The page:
News and Tribune


June 2, 2014

MAKING A BIG SPLASH: New Albany dives into $7.6 million aquatic center project

NEW ALBANY — New Albany Mayor Jeff Gahan has shoveled quite a bit of dirt lately.

From stormwater system upgrades to road projects, he has donned a hard hat and smiled for the cameras during multiple groundbreaking ceremony in recent weeks.

On the floor of what was once the shallow end of the Camille Wright Pool, Gahan scooped a symbolic load of dirt Monday to signify the start of one of the biggest quality-of-life projects the city has seen or funded.

An outdoor aquatic center — with a budget of $7.6 million to be paid back with tax-increment financing funds — will be constructed on the Camille Wright Pool property, which has been closed for more than five years.

Krempp Construction of Jasper is building the facility, and it’s expected to open in May.

Not only will the aquatic center bring a new entertainment option to New Albany, it will give families a source for recreation and improve health and wellness in the community, Gahan said.

“Additionally, it brings a lot of new life to this abandoned facility,” he said.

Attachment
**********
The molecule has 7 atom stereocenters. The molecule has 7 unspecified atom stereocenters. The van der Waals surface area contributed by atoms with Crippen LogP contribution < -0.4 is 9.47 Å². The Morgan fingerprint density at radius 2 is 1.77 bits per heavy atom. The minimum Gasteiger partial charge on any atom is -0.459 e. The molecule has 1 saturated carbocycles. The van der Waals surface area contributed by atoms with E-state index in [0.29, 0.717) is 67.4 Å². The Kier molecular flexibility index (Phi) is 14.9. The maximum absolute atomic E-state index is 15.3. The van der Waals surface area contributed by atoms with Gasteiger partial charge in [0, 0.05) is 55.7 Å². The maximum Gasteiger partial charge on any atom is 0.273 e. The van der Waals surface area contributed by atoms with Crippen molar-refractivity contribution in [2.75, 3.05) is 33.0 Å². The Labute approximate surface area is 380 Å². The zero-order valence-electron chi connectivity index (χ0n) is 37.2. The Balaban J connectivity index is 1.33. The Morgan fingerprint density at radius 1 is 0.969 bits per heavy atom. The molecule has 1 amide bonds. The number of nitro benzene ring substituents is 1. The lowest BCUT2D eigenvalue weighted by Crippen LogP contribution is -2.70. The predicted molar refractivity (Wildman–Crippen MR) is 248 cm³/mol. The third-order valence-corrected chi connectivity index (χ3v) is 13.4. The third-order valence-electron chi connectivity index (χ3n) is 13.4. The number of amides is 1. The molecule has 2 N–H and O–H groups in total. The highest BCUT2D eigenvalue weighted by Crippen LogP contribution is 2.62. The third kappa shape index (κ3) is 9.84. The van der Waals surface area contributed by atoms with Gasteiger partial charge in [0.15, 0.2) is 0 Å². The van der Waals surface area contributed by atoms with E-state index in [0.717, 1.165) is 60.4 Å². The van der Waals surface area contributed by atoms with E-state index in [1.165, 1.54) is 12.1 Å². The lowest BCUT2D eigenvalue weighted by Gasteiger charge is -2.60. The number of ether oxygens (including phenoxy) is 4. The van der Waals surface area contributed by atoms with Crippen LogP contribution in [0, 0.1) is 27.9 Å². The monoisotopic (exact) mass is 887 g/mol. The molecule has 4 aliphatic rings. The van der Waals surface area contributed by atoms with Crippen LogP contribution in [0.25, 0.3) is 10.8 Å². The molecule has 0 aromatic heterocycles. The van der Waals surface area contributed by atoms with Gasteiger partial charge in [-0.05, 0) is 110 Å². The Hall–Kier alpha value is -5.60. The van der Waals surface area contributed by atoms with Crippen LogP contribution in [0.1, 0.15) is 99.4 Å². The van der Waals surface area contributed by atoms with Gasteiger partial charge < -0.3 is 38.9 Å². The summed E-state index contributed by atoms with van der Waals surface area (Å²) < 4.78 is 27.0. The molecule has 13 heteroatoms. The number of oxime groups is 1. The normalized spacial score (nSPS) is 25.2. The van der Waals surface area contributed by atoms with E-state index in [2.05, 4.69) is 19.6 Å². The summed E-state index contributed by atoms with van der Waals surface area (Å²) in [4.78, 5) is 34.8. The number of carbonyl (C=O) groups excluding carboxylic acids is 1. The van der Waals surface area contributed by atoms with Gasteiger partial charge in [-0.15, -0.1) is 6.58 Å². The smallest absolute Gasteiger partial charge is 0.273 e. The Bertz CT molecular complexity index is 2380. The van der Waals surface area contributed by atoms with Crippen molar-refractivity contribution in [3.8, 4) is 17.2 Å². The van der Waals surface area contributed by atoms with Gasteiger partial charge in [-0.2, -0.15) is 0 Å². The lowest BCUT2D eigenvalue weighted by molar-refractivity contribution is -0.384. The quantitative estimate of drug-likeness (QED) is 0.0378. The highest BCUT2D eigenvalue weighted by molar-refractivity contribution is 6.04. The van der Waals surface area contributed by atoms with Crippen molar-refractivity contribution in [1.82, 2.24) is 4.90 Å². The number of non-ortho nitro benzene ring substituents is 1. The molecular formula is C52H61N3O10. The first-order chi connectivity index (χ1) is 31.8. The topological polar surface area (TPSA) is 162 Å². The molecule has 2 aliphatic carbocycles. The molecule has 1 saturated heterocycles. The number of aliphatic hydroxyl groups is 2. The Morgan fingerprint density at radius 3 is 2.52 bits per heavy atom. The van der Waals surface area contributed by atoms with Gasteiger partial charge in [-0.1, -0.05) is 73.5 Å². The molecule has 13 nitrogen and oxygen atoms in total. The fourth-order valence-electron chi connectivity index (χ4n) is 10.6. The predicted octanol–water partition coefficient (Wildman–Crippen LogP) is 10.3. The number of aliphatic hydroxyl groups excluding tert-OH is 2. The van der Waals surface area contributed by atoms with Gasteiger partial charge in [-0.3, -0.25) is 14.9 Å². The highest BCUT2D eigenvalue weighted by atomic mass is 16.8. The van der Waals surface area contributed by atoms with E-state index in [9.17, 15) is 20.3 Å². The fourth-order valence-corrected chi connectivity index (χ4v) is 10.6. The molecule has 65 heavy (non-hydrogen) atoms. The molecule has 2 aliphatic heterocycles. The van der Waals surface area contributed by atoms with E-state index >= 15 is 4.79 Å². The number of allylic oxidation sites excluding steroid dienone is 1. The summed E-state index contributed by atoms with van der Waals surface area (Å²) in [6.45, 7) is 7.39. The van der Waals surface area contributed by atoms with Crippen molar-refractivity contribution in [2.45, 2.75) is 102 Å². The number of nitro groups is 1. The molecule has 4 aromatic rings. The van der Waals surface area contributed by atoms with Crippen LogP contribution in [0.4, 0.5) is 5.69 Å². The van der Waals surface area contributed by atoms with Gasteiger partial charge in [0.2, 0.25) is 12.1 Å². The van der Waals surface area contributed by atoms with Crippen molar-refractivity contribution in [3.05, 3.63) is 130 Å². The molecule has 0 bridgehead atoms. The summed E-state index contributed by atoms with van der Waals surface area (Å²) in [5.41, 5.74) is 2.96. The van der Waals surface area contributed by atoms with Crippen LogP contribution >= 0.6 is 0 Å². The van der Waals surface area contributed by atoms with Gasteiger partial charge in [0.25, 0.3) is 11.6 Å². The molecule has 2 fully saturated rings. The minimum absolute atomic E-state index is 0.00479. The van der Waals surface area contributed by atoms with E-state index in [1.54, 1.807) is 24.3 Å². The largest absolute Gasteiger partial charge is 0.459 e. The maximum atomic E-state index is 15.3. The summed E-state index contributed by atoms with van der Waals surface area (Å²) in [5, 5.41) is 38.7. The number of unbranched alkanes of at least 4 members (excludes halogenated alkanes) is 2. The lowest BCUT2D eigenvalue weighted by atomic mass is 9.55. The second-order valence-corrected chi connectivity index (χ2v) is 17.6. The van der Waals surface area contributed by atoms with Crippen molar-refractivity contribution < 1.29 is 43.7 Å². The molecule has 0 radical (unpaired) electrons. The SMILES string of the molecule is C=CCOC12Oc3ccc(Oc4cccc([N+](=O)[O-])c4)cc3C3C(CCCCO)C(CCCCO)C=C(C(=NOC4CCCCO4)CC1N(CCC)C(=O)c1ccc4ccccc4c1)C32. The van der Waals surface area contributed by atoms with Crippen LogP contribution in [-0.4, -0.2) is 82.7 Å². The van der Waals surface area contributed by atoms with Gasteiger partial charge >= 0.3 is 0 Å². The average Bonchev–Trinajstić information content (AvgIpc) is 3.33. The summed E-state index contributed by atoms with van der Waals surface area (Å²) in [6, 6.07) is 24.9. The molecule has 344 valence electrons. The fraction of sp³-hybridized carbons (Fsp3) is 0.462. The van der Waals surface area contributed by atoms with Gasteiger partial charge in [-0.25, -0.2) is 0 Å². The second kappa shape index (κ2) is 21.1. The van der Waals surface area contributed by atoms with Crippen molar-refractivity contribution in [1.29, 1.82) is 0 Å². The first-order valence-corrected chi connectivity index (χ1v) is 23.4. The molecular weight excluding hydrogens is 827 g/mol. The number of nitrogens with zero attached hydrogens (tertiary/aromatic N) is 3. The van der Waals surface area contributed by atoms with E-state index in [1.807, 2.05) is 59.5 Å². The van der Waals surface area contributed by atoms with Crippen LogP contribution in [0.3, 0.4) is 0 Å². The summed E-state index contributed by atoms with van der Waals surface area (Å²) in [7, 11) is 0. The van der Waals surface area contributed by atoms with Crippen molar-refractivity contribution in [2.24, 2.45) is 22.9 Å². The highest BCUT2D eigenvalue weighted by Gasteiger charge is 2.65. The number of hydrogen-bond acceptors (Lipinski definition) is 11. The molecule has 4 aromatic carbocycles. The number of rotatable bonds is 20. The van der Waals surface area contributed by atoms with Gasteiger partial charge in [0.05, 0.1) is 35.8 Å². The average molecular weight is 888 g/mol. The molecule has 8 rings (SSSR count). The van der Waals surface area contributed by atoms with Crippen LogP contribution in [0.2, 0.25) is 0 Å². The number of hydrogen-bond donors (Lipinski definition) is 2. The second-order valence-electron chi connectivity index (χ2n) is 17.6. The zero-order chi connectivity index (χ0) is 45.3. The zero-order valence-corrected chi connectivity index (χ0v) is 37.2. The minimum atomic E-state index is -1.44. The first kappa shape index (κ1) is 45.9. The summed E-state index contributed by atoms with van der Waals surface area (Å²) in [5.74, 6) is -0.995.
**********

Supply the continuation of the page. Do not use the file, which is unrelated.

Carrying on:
David Duggins, director of economic development and redevelopment for the city, said there have been discussions between New Albany and the YMCA of Southern Indiana about managing the aquatic center. He added that no plans have been agreed upon by the sides.

Daily rates are expected to be $7 to $10 for local residents with discounted individual and season passes available. Pools in Jeffersonville, Clarksville and Sellersburg charge $5 admittance for residents of their respective municipalities.

Duggins said the city hasn’t discussed calling the facility a different title than the New Albany Outdoor Aquatic Center, though he added that may be a topic that is considered in the months to come.

Demolition of the former pool began a few minutes after the groundbreaking ceremony ended.  

New Albany City Council President Pat McLaughlin credited the administration, New Albany Redevelopment Commission and council for working together on the project.

McLaughlin lamented the fact the city has been without a public outdoor pool since Camille Wright closed.

“The past five years, we’ve had nothing to offer our kids,” he said.

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Sierra Proctor, 13, New Albany, looks through a clothing rack at the Clarksville Salvation Army Thrift Store along Little League Boulevard on Wednesday morning. Students enrolled in any level of schooling in Floyd, Clark, Washington, and Scott counties were eligible for the back-to-school clothing giveaway.

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